Friday, May 20, 2011

John Bolton, tough former US Ambassador to UN, testing waters for 2012 run.


By Verne Strickland 
Blogmaster USA DOT COM
May 20, 2011

There have been few Americans in the political arena more polarizing than Jesse Helms and John Bolton. 

That is, unless you’re willing to go to the far side of the aisle to include serial lefties like Harry Reid, Nancy Pelosi, Ted Kennedy, Charlie Rangel, Joseph Stalin, and – perhaps my favorite – Barack Obama. 

But my mission here is to talk about – and praise – the rock-ribbed Americanism of John Bolton, protégé of the late U.S. Senator Helms of North Carolina, chairman of the Senate Foreign Relations Committee, and surrogate conscience of the so-called “United Nations”.

Jesse was derisively – and affectionately – known as "Senator No". He single-handedly trash-canned more hare-brained anti-American bills than a shredder in the basement of the U.S. Capitol. He drove them crazy. 

Well, while John Bolton has never been a household name in the same league with Helms, his pedigree has always been close enough to satisfy me.

Bolton really blew off the lid on the world stage when he was appointed in 2005 as U.S. Ambassador to the U.N., a bully pulpit from which he boldly bashed every phony, deceitful, demagogic position the sketchy world body ever took.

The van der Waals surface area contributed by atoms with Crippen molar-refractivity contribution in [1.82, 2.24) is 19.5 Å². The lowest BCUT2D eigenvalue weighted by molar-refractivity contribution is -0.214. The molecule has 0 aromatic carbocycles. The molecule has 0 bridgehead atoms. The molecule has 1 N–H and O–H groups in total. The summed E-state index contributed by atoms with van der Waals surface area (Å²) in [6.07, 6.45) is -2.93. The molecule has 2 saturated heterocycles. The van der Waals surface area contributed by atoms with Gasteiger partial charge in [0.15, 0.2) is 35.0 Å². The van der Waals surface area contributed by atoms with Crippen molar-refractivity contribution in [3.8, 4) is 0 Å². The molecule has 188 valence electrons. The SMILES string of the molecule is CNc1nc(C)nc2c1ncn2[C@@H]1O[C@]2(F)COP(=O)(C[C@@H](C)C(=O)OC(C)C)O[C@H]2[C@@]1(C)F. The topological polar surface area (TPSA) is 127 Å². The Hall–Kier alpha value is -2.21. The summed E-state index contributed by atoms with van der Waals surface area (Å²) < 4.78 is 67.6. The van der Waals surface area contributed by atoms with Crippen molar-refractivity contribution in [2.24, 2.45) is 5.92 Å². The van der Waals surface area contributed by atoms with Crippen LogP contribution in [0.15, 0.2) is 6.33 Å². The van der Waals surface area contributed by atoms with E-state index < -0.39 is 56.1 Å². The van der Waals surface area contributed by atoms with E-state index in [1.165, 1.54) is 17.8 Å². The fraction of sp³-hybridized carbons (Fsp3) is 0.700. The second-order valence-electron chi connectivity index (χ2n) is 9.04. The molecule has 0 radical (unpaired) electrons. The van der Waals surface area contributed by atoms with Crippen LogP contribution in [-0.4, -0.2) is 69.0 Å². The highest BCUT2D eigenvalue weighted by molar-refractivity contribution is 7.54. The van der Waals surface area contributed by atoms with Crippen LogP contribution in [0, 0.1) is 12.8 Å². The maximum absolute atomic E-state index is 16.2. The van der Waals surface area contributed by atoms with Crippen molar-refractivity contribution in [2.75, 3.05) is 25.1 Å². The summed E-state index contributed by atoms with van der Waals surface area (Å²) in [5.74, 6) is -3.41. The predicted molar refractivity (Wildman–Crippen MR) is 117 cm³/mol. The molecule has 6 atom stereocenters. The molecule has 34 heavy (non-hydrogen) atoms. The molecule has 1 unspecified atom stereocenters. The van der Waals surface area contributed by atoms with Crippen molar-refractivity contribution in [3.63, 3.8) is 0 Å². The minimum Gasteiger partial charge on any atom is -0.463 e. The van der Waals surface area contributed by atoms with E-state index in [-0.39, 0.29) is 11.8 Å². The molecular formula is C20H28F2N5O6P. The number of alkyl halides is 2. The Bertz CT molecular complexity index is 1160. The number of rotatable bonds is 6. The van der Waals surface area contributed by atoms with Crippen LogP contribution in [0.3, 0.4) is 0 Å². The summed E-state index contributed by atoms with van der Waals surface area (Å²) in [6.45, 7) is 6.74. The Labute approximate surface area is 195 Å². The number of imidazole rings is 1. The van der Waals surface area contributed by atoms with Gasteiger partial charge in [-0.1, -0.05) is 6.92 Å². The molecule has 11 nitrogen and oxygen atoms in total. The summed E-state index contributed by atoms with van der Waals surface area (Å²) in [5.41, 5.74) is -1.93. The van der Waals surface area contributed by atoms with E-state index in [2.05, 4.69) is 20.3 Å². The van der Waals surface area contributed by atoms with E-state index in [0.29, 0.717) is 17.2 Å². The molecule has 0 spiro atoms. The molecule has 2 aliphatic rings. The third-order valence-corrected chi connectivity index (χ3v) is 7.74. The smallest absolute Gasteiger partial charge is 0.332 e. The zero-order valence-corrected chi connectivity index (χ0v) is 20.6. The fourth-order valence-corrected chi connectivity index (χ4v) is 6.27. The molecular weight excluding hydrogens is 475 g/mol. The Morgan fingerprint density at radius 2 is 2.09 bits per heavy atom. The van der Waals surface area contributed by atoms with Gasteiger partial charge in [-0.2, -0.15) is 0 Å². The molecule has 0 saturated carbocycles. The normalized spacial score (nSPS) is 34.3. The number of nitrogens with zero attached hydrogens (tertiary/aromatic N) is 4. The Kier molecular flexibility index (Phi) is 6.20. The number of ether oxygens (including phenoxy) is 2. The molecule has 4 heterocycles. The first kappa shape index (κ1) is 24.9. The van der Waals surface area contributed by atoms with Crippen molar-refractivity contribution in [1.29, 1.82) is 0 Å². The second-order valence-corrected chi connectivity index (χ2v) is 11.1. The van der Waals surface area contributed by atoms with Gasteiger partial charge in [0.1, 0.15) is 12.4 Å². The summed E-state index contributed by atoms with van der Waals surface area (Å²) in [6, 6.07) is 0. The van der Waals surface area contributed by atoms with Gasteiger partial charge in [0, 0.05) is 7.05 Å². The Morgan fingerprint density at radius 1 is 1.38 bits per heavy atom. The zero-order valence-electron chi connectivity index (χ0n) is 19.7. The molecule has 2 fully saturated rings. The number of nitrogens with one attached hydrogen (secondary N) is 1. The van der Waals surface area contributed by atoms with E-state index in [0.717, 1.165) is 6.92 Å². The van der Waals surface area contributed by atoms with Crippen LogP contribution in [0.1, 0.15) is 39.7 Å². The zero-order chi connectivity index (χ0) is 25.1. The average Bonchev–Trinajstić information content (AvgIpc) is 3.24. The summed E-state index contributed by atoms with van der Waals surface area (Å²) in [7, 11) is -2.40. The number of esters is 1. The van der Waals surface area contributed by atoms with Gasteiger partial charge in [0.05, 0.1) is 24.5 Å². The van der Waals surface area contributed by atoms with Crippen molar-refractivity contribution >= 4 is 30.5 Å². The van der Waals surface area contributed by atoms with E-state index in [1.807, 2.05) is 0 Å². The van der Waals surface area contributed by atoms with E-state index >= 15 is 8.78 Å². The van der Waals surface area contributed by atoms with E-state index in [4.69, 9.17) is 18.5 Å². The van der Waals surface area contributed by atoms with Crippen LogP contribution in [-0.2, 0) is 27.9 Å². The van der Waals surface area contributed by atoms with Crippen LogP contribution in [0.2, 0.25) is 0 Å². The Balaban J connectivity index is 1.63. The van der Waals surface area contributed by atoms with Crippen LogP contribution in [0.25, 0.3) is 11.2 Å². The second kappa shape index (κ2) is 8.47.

Now, he hints that he is considering lobbing his fedora into the ring for a run at the White House in 2012. He has a lot of work to do on that, but he’s accustomed to going up against the odds. Who knows?

But what do we know of this irrepressible bull in the U.N. china shop – Mr. John Bolton? For some, who may agree with him and not know it – much too little. For others, who hate him without fully understanding why – way too much.

Allow me to offer just a few things I have known about him, and others I have gleaned from arduous research. Whoever you are, whatever you believe, you will not come up neutral.

One problem. There’s way too much information here to stuff into one article. This can happen when a writer can’t summon the courage to pare down a treasure trove of facts too good to ignore.